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Out of This World: The Natural History of Milton Acorn

by Chris Gudgeon

In the early 1970s, Milton Acorn was one of Canada’s most famous poets. An antagonistic, argumentative man, his highly acclaimed poems about love, nature, and social and political concerns won him the 1975 Governor General’s Award. Since his death in 1986, however, Acorn has been, according to Victoria author Chris Gudgeon, largely forgotten: most of his books are out of print and he is rarely taught in CanLit courses.

It is unfortunate that, for a biography about a major literary figure, this book tells us so little about Acorn himself. Acorn shrouded himself in mystery, obscuring or revising much of his background, and Gudgeon, author of An Unfinished Conversation, a biography of Stan Rogers, has been unable to uncover much about Acorn the man that the man himself did not want uncovered. The poet told so many versions of his life (including one in an unpublished autobiography), Gudgeon says, that it is difficult to know where reality ended and fiction began.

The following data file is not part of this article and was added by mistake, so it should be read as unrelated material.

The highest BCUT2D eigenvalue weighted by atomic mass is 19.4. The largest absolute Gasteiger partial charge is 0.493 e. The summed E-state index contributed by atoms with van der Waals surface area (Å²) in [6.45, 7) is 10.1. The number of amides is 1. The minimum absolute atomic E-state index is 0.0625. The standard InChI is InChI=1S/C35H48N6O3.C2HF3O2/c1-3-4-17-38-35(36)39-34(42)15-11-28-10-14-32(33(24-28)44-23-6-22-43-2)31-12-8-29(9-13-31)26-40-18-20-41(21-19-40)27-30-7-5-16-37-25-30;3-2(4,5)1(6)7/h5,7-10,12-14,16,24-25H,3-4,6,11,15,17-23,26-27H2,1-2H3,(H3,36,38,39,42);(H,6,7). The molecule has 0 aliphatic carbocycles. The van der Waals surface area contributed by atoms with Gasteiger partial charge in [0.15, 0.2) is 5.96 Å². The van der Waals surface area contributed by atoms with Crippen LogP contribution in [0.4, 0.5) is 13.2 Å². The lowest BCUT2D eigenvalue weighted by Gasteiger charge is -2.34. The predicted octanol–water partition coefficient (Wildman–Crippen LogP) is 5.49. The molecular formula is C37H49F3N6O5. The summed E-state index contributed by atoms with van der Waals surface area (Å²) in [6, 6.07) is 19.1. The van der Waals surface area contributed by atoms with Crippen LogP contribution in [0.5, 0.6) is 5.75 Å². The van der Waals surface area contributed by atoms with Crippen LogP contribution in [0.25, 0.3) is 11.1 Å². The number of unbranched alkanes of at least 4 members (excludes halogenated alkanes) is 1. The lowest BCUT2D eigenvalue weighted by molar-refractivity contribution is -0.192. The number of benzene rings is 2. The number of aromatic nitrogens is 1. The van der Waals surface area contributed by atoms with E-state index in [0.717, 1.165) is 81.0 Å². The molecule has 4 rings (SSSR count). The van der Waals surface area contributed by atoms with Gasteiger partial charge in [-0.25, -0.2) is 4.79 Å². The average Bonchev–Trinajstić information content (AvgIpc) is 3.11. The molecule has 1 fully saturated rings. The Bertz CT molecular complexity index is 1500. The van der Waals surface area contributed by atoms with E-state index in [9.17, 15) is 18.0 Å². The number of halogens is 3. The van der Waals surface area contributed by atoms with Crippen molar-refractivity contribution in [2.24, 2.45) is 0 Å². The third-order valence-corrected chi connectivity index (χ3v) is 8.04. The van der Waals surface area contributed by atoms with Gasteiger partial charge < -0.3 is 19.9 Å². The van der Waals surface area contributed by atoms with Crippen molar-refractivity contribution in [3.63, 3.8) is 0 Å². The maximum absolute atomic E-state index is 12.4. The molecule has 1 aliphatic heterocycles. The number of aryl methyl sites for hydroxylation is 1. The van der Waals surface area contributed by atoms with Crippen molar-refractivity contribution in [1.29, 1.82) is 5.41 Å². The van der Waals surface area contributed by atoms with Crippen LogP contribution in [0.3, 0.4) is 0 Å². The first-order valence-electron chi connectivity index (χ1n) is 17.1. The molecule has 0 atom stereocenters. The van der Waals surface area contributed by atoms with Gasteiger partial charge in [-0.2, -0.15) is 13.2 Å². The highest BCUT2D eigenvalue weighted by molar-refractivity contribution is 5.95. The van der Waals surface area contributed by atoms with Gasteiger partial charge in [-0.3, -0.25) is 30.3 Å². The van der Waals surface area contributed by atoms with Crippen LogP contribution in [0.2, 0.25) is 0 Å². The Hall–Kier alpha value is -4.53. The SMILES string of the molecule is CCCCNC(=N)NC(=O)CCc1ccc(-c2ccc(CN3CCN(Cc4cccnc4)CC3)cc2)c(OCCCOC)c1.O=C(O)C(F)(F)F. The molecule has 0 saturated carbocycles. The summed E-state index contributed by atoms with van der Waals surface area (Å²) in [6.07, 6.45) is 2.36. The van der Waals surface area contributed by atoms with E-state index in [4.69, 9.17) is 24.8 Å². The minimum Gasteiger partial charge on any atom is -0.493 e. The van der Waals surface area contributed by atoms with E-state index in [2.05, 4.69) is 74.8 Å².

Despite this, Gudgeon has produced a surprisingly satisfying biography. His subject was a man of many failings, tormented by physical and mental illness, and Gudgeon has produced a portrait that reveals what there is to reveal of Acorn with honesty and great empathy. Gudgeon’s sources include interviews with family members and fellow poets and Acorn’s autobiography. He also dissects and evaluates the major influences in the poet’s life, ranging from his Marxist beliefs to his relationship with his father.

By piecing together a life filled with lacunae, Gudgeon has filled an important gap in the study of 20th-century Canadian literature, and illuminated the poet as a major figure within mainstream Canadian poetry.